A Canadian study that vastly underestimated the protection COVID-19 vaccines provide against the Omicron variant is being revised — but not before it spread widely on social media by anti-vaxxers, academics and even the creators of the Russian Sputnik V vaccine.
The Ontario preprint study, which has not yet been peer reviewed, suggested that any three doses of mRNA COVID-19 vaccines were just 37 per cent effective against Omicron infection, while two doses actually showed negative protection.
The preprint has been shared on Twitter more than 15,000 times in the two weeks since it’s been published, according to Altmetric, a company that tracks where published research is posted online. That’s in the top five per cent of all research it’s ever tracked.
The group behind Sputnik V shared the results to its one million Twitter followers earlier this month, saying the study showed “negative efficacy” of two mRNA vaccine doses and “quickly waning efficiency” of a booster. The group did not respond to questions from CBC News.
Dr. Vinay Prasad, an associate professor of epidemiology at the University of California-San Francisco, also shared it on Twitter, asking why the U.S Food and Drug Administration (FDA) and Centers for Disease Control (CDC) would advise a booster for Omicron at all.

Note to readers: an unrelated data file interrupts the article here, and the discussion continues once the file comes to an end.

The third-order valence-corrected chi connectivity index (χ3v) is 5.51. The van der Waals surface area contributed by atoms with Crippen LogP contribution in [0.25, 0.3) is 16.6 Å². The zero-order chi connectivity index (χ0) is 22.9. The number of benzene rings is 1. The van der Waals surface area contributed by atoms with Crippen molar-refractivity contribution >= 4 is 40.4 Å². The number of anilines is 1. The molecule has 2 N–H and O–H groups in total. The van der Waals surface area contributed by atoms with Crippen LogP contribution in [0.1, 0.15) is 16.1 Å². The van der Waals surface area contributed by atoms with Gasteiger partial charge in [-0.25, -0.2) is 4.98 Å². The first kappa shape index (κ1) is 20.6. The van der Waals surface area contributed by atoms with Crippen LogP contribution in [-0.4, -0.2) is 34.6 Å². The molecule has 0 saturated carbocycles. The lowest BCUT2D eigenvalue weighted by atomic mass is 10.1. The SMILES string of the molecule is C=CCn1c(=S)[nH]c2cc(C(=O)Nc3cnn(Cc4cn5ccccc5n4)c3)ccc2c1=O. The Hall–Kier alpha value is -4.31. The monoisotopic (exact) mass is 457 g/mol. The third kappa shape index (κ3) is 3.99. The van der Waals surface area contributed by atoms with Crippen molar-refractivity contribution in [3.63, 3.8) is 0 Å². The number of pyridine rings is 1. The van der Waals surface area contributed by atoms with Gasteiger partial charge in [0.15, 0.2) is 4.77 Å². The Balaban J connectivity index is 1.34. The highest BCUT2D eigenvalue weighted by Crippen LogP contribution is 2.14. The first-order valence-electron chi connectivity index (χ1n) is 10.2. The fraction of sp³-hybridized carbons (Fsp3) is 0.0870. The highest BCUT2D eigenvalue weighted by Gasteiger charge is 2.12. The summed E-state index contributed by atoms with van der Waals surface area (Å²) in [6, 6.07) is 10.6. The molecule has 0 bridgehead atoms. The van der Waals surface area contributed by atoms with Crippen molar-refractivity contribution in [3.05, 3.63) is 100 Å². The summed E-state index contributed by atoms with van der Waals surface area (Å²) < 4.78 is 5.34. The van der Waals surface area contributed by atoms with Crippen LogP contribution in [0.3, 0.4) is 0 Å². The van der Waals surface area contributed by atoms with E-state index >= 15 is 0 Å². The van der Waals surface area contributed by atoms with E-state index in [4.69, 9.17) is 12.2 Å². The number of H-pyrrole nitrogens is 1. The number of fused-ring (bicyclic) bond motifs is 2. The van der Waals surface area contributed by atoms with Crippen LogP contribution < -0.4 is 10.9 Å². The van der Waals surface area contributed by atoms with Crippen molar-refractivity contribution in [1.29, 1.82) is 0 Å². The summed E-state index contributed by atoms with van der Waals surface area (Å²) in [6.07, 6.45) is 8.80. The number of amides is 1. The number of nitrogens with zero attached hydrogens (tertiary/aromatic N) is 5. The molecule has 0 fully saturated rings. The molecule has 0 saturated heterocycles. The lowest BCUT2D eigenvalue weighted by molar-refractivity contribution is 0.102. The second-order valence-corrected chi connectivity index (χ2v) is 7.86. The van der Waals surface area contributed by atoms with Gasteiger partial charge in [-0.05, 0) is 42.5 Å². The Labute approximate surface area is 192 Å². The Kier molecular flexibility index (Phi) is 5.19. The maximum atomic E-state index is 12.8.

But the paradoxical findings were later found to have been influenced by behavioural and methodological issues, such as the timing of the observational study, the way in which vaccine passports altered individual risk and changes in access to COVID-19 testing.
The results are currently being updated with additional data that showed completely different results, said Dr. Jeff Kwong, the study’s lead author and an epidemiologist and senior scientist at the Institute for Clinical Evaluative Sciences (ICES) in Toronto.
“We’re in the process of adding two more weeks of data and it looks like there’s no more negative VE (vaccine effectiveness). Our results are now more in line with the data from the U.K. where it’s lower, for sure, compared to Delta, but never getting to negative,” he told CBC News.